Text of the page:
Java Reference
In-Depth Information
Exploring Integration Tier
Design Patterns
T he integration tier is a boundary tier and interacts with different external systems for
data exchange. The integration tier in the eInsure application accessed the relational
database for storing, retrieving, and manipulating data related to policies, claims,
accounting, customers, and products. eInsure used entity beans for typical create, read,
update, and delete (CRUD) operations with the database. The legacy version of eInsure
had lots of leftovers in the form of stored procedures. The eInsure application made
heavy use of these stored procedures for database-intensive tasks, especially for the
batch jobs that ran daily after regular business hours or in certain intervals such as
monthly or quarterly.
Users of eInsure required a variety of reports to find out important information
about the state of the business. For reporting requirements, the eInsure system con-
nected to an asynchronous reporting subsystem. Last but not least, some of the services
provided by eInsure had to be exposed as web services. These services were consumed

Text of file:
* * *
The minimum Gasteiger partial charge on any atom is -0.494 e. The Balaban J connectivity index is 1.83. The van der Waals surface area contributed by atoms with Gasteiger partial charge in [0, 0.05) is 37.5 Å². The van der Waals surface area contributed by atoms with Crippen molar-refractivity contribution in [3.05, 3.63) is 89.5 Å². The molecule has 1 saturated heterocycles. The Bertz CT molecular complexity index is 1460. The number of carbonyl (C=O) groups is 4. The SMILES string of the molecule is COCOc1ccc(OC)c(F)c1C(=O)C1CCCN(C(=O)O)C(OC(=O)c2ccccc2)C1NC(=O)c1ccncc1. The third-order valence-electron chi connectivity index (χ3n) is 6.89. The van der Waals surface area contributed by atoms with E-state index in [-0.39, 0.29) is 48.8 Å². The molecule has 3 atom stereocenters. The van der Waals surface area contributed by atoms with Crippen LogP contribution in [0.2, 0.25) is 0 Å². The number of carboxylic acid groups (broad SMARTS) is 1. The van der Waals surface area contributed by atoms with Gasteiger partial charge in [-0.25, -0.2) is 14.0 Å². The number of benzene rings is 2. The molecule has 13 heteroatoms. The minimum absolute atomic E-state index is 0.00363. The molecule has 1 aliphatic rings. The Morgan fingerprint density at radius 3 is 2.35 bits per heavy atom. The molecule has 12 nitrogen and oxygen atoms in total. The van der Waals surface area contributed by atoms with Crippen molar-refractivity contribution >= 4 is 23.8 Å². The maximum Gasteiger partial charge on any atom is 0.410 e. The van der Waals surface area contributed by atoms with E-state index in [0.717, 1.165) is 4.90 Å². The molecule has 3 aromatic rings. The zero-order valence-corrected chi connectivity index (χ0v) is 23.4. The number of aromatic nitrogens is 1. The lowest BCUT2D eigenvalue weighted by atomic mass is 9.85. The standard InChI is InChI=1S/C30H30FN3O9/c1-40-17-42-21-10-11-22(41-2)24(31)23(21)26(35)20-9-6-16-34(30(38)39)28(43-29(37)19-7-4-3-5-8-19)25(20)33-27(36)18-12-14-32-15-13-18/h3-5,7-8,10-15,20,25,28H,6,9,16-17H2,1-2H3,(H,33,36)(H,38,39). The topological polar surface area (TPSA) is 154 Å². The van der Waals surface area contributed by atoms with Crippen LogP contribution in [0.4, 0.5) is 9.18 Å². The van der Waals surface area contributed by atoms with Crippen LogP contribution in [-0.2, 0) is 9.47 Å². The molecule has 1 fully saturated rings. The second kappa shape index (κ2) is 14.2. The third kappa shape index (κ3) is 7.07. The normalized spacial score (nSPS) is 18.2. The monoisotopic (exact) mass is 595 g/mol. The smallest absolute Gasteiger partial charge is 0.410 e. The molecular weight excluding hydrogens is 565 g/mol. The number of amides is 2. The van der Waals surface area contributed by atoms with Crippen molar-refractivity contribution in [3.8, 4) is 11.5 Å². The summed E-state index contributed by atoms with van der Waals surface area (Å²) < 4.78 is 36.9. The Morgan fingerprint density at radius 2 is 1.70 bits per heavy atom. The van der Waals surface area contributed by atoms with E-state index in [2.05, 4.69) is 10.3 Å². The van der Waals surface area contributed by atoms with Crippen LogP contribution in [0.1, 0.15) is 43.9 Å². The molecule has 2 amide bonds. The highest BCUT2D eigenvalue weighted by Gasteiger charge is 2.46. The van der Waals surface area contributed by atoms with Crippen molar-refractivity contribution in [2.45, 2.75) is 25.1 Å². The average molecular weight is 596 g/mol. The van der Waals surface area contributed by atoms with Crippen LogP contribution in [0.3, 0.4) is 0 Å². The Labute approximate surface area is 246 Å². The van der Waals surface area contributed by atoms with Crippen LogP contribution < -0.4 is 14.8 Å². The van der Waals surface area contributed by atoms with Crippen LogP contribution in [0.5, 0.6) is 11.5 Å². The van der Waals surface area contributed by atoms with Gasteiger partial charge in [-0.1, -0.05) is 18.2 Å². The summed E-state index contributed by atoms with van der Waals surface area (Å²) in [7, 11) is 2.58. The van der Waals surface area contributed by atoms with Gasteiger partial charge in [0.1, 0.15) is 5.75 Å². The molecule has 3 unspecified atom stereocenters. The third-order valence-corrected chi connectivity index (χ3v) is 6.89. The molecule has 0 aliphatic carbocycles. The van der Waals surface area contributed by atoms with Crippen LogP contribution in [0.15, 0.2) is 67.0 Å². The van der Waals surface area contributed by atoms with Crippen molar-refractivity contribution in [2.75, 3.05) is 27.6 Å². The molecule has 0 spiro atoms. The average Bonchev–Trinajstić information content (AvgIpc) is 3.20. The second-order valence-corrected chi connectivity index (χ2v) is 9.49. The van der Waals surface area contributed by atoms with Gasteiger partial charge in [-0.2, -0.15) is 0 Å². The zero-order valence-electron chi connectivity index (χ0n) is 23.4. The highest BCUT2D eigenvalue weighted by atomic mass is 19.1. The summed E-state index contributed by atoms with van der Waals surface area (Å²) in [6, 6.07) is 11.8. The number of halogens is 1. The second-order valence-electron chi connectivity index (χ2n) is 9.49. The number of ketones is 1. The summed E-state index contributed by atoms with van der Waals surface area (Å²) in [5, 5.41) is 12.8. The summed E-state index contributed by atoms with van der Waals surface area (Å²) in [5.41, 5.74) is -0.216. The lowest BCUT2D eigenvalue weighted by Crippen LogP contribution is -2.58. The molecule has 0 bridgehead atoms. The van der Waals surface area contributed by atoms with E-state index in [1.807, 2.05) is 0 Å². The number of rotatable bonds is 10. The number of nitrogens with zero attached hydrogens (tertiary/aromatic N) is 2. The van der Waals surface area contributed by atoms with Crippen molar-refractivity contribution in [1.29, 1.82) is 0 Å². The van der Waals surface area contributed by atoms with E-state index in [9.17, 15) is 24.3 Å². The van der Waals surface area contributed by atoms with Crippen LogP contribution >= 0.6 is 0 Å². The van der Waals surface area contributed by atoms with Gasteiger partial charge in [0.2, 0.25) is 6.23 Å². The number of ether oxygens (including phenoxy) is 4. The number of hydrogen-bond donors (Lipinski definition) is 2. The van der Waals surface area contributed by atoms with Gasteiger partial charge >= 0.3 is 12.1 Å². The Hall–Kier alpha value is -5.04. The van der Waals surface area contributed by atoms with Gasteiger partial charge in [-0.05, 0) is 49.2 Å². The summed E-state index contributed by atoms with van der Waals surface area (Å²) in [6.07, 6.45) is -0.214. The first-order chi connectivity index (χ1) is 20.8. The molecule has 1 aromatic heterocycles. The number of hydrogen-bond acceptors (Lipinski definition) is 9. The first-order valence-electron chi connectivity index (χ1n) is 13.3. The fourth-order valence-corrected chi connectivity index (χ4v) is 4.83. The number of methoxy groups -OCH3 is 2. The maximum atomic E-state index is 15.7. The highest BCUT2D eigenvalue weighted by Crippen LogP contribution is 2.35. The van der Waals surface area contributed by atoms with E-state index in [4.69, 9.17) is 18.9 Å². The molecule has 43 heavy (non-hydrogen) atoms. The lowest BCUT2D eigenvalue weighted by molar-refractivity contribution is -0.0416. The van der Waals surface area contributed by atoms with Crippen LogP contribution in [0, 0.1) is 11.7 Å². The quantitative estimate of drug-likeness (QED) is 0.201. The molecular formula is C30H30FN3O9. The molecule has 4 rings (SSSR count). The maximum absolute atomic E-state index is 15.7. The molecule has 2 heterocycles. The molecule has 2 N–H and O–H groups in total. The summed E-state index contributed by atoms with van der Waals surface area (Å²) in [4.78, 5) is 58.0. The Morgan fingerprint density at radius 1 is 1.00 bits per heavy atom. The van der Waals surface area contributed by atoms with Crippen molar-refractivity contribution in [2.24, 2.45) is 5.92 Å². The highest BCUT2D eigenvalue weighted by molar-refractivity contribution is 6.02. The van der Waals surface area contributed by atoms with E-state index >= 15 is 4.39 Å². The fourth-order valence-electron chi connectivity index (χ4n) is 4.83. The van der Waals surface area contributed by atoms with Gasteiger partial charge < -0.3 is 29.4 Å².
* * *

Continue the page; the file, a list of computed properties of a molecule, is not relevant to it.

by third-party external applications.
In this chapter, I will start with the Data Access Object (DAO) pattern for accessing
relational databases. I will explore the need for DAO and the strategies to simplify DAO
implementation with Spring JDBC support. The Spring JDBC API can also be used to pro-
vide OO-style access to stored procedures. I will explain this in detail while describing the
Procedure Access Object (PAO) pattern. Also, I will cover asynchronous service access
mechanisms in connection with the Service Activator pattern. I will wind up the chapter
with the Web Services Broker design strategy, which can be used to expose existing serv-
ices as web services.
Search WWH ::

Custom Search